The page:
For theatregoers who do not enjoy one-man shows, an evening of Larry Myers's work is ill-advised. Even fans of the genre may be disappointed by much of The Bodyguard's Amnesia, a hodgepodge of 17 dramatic monologues performed by 17 actors, for what seems like 17 times seven long minutes. This is something of a shame, as a few of the pieces are wonderful examples of first-person theatre, and a few of the performers demonstrate much promise. Perhaps a long parade of monologists inevitably leaves the eyes glazed and the spirit numb, like those of a grudging invitee enduring a cocktail party. But Mr. Myers's party out-flops even those occasions, lacking the compensations of booze, intrigue, and a wider variety of characters (and substituting instead Christopher Williams's staging, which made an open-call audition seem imaginative by comparison).
Soirees like this make the bystander grateful for any passing fascination, and there is no shortage of eager oddballs willing to extend a hand. "I live like a displaced bat," says Vampira (Alexandra Progranassi), a take-no-prisoners lesbian who's seen everything, done everything, and therefore wears only black. ("It's all colors, it's the absence of color, it's the color of the skin of my closest friends," she explains.) Performer and material are perfectly matched here, with often hilarious results. Whether delivering postcards from the edge - "I pass homeless drag queens ... [their] lipstick created by licking the corners of Time magazine" - or recounting her unlikely romance with a cat burglar - "I was looking for a gal with some nerve" - she was that rarest of creatures, a narcissist who never overstays her welcome. In fact, the audience will likely wish she would.
Next up was Joe Brocato as a 20-something guppie with a seemingly perfect existence. His life with his lover is "something out of one of the coffeetable books which we keep lying out, dusted on the hour." (Myers's characters tend to have a cleaning fetish, especially Carol London's Marlena, for whom "housecleaning is a path of contemplation." They are, as Ms. London mispronounces it, "fastiduous".) The guppie's arrogant attitude toward gay stereotypes (Angels in America is reduced to "leather and drag queens and dying") makes Brocato's own cardboard gentility all the more appropriate.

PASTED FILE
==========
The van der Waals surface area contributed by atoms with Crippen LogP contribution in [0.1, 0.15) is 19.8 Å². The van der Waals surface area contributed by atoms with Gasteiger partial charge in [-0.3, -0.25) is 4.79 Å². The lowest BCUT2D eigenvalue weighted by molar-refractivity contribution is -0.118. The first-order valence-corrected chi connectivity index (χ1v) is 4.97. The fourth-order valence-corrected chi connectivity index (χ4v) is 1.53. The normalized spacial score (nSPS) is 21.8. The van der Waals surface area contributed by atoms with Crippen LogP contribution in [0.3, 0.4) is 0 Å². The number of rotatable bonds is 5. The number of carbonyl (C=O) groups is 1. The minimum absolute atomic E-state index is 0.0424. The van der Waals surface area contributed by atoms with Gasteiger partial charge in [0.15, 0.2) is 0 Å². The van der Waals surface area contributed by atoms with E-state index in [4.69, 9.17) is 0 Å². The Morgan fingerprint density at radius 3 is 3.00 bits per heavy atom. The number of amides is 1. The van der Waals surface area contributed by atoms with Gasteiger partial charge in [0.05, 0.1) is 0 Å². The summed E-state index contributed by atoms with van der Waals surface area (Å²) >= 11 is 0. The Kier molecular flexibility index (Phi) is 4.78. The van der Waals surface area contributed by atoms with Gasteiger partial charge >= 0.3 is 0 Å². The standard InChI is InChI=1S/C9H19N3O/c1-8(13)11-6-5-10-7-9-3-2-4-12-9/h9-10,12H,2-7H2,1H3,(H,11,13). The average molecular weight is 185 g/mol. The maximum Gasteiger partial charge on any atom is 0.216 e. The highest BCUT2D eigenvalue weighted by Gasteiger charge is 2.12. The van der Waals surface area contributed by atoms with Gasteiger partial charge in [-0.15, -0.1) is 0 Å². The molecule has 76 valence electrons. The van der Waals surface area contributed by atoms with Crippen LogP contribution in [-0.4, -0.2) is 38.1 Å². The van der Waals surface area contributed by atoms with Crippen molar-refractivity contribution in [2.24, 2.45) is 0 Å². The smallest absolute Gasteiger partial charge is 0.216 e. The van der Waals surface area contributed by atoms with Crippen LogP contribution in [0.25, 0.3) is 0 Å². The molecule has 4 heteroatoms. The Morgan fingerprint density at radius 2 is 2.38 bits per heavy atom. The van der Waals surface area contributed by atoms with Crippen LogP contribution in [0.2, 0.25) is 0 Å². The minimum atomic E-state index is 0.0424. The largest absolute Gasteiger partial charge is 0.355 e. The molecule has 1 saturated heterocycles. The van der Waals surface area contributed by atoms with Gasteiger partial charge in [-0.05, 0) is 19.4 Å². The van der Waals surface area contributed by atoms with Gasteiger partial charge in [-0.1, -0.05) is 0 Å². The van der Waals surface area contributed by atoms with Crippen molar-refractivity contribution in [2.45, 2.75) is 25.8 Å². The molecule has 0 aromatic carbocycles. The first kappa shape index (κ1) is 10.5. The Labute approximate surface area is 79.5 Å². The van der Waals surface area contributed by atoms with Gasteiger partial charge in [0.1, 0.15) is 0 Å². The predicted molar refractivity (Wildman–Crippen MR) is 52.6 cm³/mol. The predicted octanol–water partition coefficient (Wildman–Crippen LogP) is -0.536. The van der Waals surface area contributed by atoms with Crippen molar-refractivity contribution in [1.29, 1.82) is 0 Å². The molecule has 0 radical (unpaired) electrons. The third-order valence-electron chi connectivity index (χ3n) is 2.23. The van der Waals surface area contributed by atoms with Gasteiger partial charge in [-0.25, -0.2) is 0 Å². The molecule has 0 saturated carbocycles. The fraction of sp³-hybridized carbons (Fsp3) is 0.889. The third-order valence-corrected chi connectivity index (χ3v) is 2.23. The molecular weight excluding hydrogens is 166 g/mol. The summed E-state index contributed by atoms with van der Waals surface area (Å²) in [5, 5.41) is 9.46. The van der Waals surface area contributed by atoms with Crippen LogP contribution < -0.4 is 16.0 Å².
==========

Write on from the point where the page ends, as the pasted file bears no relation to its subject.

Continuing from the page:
Flashes of wit abound in several of the other monologues. Because so many are written in the same way, in the same voice, and with the same concerns, however, their cumulative effect is slight. The characters' celebrity fascination, for example, seems less a leitmotif than a writer's crutch. Kim Crawford's character wants to be Marcia Clark, Monte Zanca's to be Judy Garland; Mr. Brocato's thinks Al Gore and Dan Quayle are the same person, Lisa Sredniawski's that Eric and Julia Roberts are the same person; Victoria Demtchenko's doesn't think Princess Diana had to die, Jesse Kay's that Totie Fields had to die. Other characters are united by sheer clichedness (George Stumpf's surfer dude, Lorissa Laurel's opera diva, Mike Hartz's Calvin Klein model, Ohad Hershkovitz's 70s retread). Why has the bodyguard got amnesia?
Quentin Crisp has reportedly stated that Mr. Myers's characters are terrified "of being ordinary, of being overlooked, of being forgotten." One would think, then, that the last thing such similar creatures should do is gather together in one place. Surrounded by clones, their terror is unfortunately justified.
Return to Volume Four, Number Ten Index
Return to Volume Four Index
Return to Home Page
Copyright 1998 Scott Vogel